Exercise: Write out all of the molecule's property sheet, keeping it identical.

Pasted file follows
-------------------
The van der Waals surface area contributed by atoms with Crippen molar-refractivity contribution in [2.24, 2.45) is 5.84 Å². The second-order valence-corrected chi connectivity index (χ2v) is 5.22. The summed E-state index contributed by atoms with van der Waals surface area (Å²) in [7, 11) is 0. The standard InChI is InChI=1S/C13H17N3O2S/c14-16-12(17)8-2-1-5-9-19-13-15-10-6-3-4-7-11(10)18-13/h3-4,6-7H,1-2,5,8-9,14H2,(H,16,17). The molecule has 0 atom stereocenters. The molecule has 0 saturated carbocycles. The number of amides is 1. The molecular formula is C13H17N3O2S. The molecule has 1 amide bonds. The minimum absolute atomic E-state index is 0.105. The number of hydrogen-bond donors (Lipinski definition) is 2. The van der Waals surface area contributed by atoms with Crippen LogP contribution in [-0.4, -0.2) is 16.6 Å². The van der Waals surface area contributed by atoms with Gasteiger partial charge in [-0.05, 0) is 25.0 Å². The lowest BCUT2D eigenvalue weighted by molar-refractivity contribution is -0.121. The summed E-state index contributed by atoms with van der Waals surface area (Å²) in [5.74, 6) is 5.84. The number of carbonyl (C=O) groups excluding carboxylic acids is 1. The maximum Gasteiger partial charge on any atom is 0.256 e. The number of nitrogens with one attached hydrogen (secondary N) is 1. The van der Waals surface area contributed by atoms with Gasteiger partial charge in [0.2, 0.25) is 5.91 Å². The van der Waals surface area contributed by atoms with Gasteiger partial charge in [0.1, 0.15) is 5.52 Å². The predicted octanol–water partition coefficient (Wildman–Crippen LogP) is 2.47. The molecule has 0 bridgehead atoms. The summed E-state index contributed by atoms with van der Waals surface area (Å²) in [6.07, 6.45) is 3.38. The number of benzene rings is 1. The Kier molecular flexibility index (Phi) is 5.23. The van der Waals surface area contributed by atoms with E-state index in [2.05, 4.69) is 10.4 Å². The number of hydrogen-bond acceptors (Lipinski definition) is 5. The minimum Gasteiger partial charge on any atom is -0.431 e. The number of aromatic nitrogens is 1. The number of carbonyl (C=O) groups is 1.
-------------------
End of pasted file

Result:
The van der Waals surface area contributed by atoms with Crippen molar-refractivity contribution in [2.24, 2.45) is 5.84 Å². The second-order valence-corrected chi connectivity index (χ2v) is 5.22. The summed E-state index contributed by atoms with van der Waals surface area (Å²) in [7, 11) is 0. The standard InChI is InChI=1S/C13H17N3O2S/c14-16-12(17)8-2-1-5-9-19-13-15-10-6-3-4-7-11(10)18-13/h3-4,6-7H,1-2,5,8-9,14H2,(H,16,17). The molecule has 0 atom stereocenters. The molecule has 0 saturated carbocycles. The number of amides is 1. The molecular formula is C13H17N3O2S. The molecule has 1 amide bonds. The minimum absolute atomic E-state index is 0.105. The number of hydrogen-bond donors (Lipinski definition) is 2. The van der Waals surface area contributed by atoms with Crippen LogP contribution in [-0.4, -0.2) is 16.6 Å². The van der Waals surface area contributed by atoms with Gasteiger partial charge in [-0.05, 0) is 25.0 Å². The lowest BCUT2D eigenvalue weighted by molar-refractivity contribution is -0.121. The summed E-state index contributed by atoms with van der Waals surface area (Å²) in [5.74, 6) is 5.84. The number of carbonyl (C=O) groups excluding carboxylic acids is 1. The maximum Gasteiger partial charge on any atom is 0.256 e. The number of nitrogens with one attached hydrogen (secondary N) is 1. The van der Waals surface area contributed by atoms with Gasteiger partial charge in [0.2, 0.25) is 5.91 Å². The van der Waals surface area contributed by atoms with Gasteiger partial charge in [0.1, 0.15) is 5.52 Å². The predicted octanol–water partition coefficient (Wildman–Crippen LogP) is 2.47. The molecule has 0 bridgehead atoms. The summed E-state index contributed by atoms with van der Waals surface area (Å²) in [6.07, 6.45) is 3.38. The number of benzene rings is 1. The Kier molecular flexibility index (Phi) is 5.23. The van der Waals surface area contributed by atoms with E-state index in [2.05, 4.69) is 10.4 Å². The number of hydrogen-bond acceptors (Lipinski definition) is 5. The minimum Gasteiger partial charge on any atom is -0.431 e. The number of aromatic nitrogens is 1. The number of carbonyl (C=O) groups is 1.